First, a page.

NO KIDDING: Roller coaster rides can help you pass kidney stones and are an 'effective alternative to health care'

A roller coaster ride can be an effective lower-cost alternative to health care for kidney stone patients, according to a professor from Michigan State University


                            NO KIDDING: Roller coaster rides can help you pass kidney stones and are an 'effective alternative to health care'

It is hard to imagine how a person who has kidney stones feels. The pain is unbearable and makes you want to look for any solution that could make the situation less excrutiating. As it turns out, the answer to passing kidney stone had been in front of us all along. 

A professor from Michigan State University is now claiming that a certain roller coaster, Big Thunder Mountain, featured at Florida’s Disney World can help people pass a kidney stone. In fact, he is so confident that he believes this trick has a 70 percent success rate. David Wartinger, professor emeritus at the Department of Osteopathic Surgical Specialties, decided to research the phenomenon after hearing many of his patients describe their experience. 



“Basically, I had patients telling me that, after riding a particular roller coaster at Disney World, they were able to pass their kidney stone,” he told MSU TODAY. "I even had one patient say he passed three different stones after riding multiple times.”

This led to David taking matters in his own hands and verify if these claims were really true. In order to test the results, he used a validated, synthetic 3D model of a hollow kidney complete with three kidney stones no larger than 4 millimeters inserted into the replica.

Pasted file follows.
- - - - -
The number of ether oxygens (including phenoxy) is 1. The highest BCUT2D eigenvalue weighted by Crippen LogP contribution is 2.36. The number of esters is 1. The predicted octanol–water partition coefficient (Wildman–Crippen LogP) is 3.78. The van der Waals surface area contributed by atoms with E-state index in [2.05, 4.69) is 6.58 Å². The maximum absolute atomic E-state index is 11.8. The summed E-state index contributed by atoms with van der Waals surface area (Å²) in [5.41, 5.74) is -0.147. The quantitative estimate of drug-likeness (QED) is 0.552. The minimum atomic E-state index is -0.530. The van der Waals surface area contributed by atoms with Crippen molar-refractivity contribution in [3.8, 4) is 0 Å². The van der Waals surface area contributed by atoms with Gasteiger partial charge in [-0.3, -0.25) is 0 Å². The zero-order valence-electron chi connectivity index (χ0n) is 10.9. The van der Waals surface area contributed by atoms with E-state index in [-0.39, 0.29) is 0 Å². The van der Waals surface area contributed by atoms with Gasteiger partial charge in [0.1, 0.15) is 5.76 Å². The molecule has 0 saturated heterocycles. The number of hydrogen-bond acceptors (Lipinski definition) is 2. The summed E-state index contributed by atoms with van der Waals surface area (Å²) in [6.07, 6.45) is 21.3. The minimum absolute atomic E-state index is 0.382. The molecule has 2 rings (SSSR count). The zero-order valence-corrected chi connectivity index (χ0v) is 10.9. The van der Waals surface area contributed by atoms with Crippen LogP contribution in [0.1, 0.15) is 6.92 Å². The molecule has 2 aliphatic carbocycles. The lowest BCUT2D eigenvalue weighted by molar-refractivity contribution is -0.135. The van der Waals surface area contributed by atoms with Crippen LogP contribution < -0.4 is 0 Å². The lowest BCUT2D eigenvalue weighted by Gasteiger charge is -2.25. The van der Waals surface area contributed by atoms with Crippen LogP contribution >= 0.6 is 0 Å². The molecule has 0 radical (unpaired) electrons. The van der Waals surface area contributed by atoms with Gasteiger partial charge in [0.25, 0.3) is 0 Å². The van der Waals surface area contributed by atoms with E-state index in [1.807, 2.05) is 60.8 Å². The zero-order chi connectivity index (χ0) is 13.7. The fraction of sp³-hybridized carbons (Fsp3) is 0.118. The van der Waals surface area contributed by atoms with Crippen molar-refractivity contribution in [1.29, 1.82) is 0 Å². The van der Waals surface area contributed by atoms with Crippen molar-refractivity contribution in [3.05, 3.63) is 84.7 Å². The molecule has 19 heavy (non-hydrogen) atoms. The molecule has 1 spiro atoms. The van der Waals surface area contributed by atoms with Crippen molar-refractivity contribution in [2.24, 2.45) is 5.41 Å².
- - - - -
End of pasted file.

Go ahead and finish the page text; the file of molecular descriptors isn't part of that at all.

He took the model in his backpack and then headed to enjoy a ride on Big Thunder Mountain at the theme park 20 times. His initial results verified patient reports. “In the pilot study, sitting in the last car of the roller coaster showed about a 64 percent passage rate, while sitting in the first few cars only had a 16 percent success rate,” he said. 



In an expanded study, conducted by Mark Mitchell, the researcher was asked to ride the roller coaster with multiple kidney models attached. To their surprise, they discovered even better results. They discovered that, while sitting at the back of the roller coaster, they had a passage rate of nearly 70 percent. They also found that both studies showed a 100 percent passage rate if the stones were located in the upper chamber of the kidney.

"In all, we used 174 kidney stones of varying shapes, sizes and weights to see if each model worked on the same ride and on two other roller coasters,” David said. “Big Thunder Mountain was the only one that worked. We tried Space Mountain and Aerosmith’s Rock ‘n’ Roller Coaster and both failed.”

The same results weren't obtained on other rides because they are not too fast. "The ideal coaster is rough and quick with some twists and turns, but no upside down or inverted movements,” he said. It’s estimated that around 300,000 people per year go to an emergency room suffering from kidney stones and having a stone removed can be a long and expensive process. 

Lithotripsy is a treatment which is often used to break down stones that are too large. "The problem though is lithotripsy can leave remnants in the kidney which can result in another stone,” he said. “The best way to potentially eliminate this from happening is to try going on a roller coaster after a treatment when the remnants are still small.”

He added that patients could even try going on a coaster once a year as maintenance. "You need to heed the warnings before going on a roller coaster,” he advised. “If you have a kidney stone, and are otherwise healthy and meet the requirements of the ride, patients should try it. It’s definitely a lower-cost alternative to health care.”

Disclaimer : This article is for informational purposes only and is not a substitute for professional medical advice, diagnosis, or treatment. Always seek the advice of your physician or other qualified health provider with any questions you may have regarding a medical condition.